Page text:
This was the strongest aspect of the scenario. The author has made adept usage of the AoE2DE scenario editor to create a fully modified tech tree with various unit options and the ability to worship one of three Norse deities, each granting separate unit and tech options. In a way, this scenario is almost its own game, and the creativity in the map design bolsters that impression. As an exhibit in this category it is firmly impressive; however, as hinted in the other sections, the impact on other spheres of the experience is questionable, and the slew of new game mechanics and modifications is not introduced effectively, leading to considerable confusion on the player’s part as they endeavor to learn a new game at a torrid pace. Overall, it must be questioned how much this impressive amount of effort actually enhances the gameplay, which still boils down to a repetitive, grinding slog. In this I’m reminded of a comparison made by a judge in the prior DtS contest to a microwave powered by a miniature nuclear fusion reactor: functionally it is beyond impressive, but it still only heats your leftovers.

Map Design: 3

The author took the approach of creating a cold and bleak, rocky landscape (to match the bleakness of the historical setting, perhaps). The player’s settlement on a rocky promontory was surrounded by forbidding forests and cold bodies of water, and the overall feel was a mysterious setting that was creative-looking and enjoyable to explore. Overall, the aesthetic quality of the map design was firmly average, but the positive impact that the overall layout--with its careful balance of open areas and strategic choke points--had on the gameplay improves the score here.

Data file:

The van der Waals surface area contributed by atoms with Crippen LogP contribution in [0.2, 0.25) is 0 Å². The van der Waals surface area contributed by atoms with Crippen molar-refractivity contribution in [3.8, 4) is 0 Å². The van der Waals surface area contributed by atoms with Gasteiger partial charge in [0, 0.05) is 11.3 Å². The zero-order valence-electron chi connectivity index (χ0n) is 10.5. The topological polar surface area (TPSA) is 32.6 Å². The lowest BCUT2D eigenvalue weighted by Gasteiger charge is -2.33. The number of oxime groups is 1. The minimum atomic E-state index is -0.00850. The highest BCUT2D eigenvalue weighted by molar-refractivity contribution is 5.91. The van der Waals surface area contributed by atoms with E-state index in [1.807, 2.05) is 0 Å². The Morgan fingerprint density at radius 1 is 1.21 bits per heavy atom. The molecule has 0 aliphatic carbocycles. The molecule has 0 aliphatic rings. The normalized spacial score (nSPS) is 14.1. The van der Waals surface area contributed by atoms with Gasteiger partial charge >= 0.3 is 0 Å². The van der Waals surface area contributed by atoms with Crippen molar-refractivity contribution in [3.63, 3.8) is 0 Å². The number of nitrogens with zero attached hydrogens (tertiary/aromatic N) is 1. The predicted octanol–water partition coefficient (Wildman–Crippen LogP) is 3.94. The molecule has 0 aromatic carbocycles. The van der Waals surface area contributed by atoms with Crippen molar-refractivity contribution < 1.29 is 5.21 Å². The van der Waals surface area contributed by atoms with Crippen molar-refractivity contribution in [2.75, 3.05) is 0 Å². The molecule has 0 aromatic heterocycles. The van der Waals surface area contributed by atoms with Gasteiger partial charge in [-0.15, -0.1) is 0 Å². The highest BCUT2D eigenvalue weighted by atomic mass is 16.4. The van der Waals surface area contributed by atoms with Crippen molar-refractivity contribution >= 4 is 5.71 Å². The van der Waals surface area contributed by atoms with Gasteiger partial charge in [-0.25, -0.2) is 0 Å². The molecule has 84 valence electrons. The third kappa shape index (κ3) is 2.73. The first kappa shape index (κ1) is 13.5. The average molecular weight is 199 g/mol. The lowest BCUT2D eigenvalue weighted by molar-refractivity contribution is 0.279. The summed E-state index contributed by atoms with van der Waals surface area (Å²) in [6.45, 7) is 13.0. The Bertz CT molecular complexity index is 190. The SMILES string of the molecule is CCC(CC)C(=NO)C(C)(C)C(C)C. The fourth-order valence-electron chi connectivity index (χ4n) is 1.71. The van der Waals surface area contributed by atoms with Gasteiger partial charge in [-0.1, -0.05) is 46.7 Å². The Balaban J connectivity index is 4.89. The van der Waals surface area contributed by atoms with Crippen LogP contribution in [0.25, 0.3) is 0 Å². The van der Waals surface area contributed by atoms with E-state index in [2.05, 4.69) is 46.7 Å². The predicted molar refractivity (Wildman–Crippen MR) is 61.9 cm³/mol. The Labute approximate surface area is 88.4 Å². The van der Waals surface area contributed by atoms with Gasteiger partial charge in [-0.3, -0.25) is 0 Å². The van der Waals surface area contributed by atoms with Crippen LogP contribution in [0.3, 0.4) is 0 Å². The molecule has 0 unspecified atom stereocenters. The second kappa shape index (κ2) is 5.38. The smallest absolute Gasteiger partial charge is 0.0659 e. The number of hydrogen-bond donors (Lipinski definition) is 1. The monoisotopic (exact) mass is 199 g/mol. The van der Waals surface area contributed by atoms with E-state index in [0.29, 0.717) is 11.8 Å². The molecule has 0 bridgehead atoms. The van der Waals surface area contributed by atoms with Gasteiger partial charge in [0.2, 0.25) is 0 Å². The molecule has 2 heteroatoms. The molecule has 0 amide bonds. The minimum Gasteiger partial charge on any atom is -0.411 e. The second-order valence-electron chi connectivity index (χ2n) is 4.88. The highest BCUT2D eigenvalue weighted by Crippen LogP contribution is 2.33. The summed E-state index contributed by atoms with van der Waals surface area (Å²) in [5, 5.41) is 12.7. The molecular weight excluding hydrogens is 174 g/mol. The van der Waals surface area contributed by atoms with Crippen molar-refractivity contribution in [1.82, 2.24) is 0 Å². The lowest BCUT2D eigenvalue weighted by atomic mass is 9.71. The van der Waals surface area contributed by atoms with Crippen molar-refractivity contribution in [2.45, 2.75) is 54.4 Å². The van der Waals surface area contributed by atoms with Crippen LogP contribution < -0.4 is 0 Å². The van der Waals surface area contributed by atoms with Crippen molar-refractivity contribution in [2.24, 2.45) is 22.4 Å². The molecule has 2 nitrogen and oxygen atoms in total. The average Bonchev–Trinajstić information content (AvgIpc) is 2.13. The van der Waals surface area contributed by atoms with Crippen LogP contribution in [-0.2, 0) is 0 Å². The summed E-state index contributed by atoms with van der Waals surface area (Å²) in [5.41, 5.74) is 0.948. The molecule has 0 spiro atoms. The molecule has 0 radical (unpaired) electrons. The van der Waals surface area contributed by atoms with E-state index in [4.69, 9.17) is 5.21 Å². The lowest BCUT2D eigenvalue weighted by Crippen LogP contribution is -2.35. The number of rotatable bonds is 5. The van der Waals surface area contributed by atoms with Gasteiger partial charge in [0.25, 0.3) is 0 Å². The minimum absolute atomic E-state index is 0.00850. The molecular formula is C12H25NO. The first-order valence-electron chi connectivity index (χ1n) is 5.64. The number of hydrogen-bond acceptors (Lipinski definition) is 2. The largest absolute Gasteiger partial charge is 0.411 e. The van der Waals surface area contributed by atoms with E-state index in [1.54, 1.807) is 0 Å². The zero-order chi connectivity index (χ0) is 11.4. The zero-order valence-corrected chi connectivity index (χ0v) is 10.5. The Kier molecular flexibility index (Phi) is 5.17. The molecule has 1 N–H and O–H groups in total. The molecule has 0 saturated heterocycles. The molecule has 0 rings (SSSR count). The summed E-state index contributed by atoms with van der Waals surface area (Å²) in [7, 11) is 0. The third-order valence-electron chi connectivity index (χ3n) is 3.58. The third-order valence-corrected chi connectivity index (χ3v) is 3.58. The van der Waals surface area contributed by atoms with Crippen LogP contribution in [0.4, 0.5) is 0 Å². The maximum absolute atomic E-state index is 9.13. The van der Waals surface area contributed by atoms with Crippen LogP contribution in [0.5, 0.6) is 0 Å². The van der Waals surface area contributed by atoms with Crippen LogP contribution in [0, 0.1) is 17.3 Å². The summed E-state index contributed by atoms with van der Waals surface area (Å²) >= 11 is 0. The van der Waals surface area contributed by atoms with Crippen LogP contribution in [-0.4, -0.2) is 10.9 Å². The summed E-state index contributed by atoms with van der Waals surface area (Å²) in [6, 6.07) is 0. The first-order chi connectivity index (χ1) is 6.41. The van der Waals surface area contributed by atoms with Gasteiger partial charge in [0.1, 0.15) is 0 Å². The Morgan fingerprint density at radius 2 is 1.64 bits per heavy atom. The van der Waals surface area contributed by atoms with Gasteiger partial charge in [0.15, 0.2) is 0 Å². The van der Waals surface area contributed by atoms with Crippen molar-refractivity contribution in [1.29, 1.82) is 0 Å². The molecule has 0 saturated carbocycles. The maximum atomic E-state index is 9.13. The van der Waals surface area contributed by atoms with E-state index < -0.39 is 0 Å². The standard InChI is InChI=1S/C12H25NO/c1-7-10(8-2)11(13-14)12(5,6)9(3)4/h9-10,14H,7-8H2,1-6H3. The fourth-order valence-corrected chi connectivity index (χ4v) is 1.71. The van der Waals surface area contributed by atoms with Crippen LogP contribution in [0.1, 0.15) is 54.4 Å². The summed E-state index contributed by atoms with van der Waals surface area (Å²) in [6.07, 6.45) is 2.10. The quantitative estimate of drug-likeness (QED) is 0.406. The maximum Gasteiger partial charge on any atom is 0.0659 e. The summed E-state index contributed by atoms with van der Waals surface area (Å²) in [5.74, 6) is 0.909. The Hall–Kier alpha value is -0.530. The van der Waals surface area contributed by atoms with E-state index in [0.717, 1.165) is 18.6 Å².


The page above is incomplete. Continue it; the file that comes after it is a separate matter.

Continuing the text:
Story/Instructions: 2

The introduction of the scenario is quite promising, consisting of a brief overview of the Norse settlement in Vinland as relayed by the Icelandic sagas. However, this sphere all but disappears during the scenario itself, and while the author has made an admirable effort to incorporate Old Norse culture and mythology into the mission, it is largely unexplained and the garbled Old Norse terms, though recognizable thanks to my knowledge of this ancient language, are, I imagine, incomprehensibly confusing to most.

Additional Comments:

Sure to provide enjoyment, Doorstep to Valhalla is especially worth viewing as a showcase of much of the new functionality available in the Definitive Edition.

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Map Design3.5
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Size:7.85 MB